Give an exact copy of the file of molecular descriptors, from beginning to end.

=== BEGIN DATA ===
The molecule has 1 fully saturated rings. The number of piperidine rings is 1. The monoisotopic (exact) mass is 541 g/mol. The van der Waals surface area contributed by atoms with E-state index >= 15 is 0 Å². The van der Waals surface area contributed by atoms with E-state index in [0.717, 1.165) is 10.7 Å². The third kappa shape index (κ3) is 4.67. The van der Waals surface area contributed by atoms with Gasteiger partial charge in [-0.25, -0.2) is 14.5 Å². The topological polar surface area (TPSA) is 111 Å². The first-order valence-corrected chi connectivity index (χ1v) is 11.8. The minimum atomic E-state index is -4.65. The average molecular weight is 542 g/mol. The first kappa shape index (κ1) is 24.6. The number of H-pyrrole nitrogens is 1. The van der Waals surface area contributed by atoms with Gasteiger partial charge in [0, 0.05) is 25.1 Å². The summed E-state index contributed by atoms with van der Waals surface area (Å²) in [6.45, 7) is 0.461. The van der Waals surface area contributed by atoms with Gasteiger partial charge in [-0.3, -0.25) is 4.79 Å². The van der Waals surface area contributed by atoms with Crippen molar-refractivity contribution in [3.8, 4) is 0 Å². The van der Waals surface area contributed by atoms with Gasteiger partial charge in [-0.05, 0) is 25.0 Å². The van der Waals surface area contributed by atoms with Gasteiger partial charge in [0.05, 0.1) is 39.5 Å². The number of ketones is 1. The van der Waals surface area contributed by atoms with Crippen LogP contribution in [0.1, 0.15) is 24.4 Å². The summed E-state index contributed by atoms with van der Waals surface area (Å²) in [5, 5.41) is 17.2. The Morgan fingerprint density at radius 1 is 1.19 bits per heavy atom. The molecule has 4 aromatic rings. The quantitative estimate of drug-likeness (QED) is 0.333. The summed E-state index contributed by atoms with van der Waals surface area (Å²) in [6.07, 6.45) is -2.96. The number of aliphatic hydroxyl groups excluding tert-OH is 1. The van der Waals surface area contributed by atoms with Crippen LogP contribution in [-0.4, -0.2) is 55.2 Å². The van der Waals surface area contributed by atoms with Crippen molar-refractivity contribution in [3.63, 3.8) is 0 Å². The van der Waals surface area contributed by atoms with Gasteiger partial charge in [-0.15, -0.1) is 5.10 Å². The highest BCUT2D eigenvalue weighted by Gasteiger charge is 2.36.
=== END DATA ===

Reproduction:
The molecule has 1 fully saturated rings. The number of piperidine rings is 1. The monoisotopic (exact) mass is 541 g/mol. The van der Waals surface area contributed by atoms with E-state index >= 15 is 0 Å². The van der Waals surface area contributed by atoms with E-state index in [0.717, 1.165) is 10.7 Å². The third kappa shape index (κ3) is 4.67. The van der Waals surface area contributed by atoms with Gasteiger partial charge in [-0.25, -0.2) is 14.5 Å². The topological polar surface area (TPSA) is 111 Å². The first-order valence-corrected chi connectivity index (χ1v) is 11.8. The minimum atomic E-state index is -4.65. The average molecular weight is 542 g/mol. The first kappa shape index (κ1) is 24.6. The number of H-pyrrole nitrogens is 1. The van der Waals surface area contributed by atoms with Gasteiger partial charge in [0, 0.05) is 25.1 Å². The summed E-state index contributed by atoms with van der Waals surface area (Å²) in [6.45, 7) is 0.461. The van der Waals surface area contributed by atoms with Gasteiger partial charge in [-0.3, -0.25) is 4.79 Å². The van der Waals surface area contributed by atoms with Crippen molar-refractivity contribution in [3.8, 4) is 0 Å². The van der Waals surface area contributed by atoms with Gasteiger partial charge in [-0.05, 0) is 25.0 Å². The van der Waals surface area contributed by atoms with Gasteiger partial charge in [0.05, 0.1) is 39.5 Å². The number of ketones is 1. The van der Waals surface area contributed by atoms with Crippen LogP contribution in [0.1, 0.15) is 24.4 Å². The summed E-state index contributed by atoms with van der Waals surface area (Å²) in [5, 5.41) is 17.2. The Morgan fingerprint density at radius 1 is 1.19 bits per heavy atom. The molecule has 4 aromatic rings. The quantitative estimate of drug-likeness (QED) is 0.333. The summed E-state index contributed by atoms with van der Waals surface area (Å²) in [6.07, 6.45) is -2.96. The number of aliphatic hydroxyl groups excluding tert-OH is 1. The van der Waals surface area contributed by atoms with Crippen LogP contribution in [-0.4, -0.2) is 55.2 Å². The van der Waals surface area contributed by atoms with Crippen molar-refractivity contribution in [3.63, 3.8) is 0 Å². The van der Waals surface area contributed by atoms with Gasteiger partial charge in [-0.15, -0.1) is 5.10 Å². The highest BCUT2D eigenvalue weighted by Gasteiger charge is 2.36.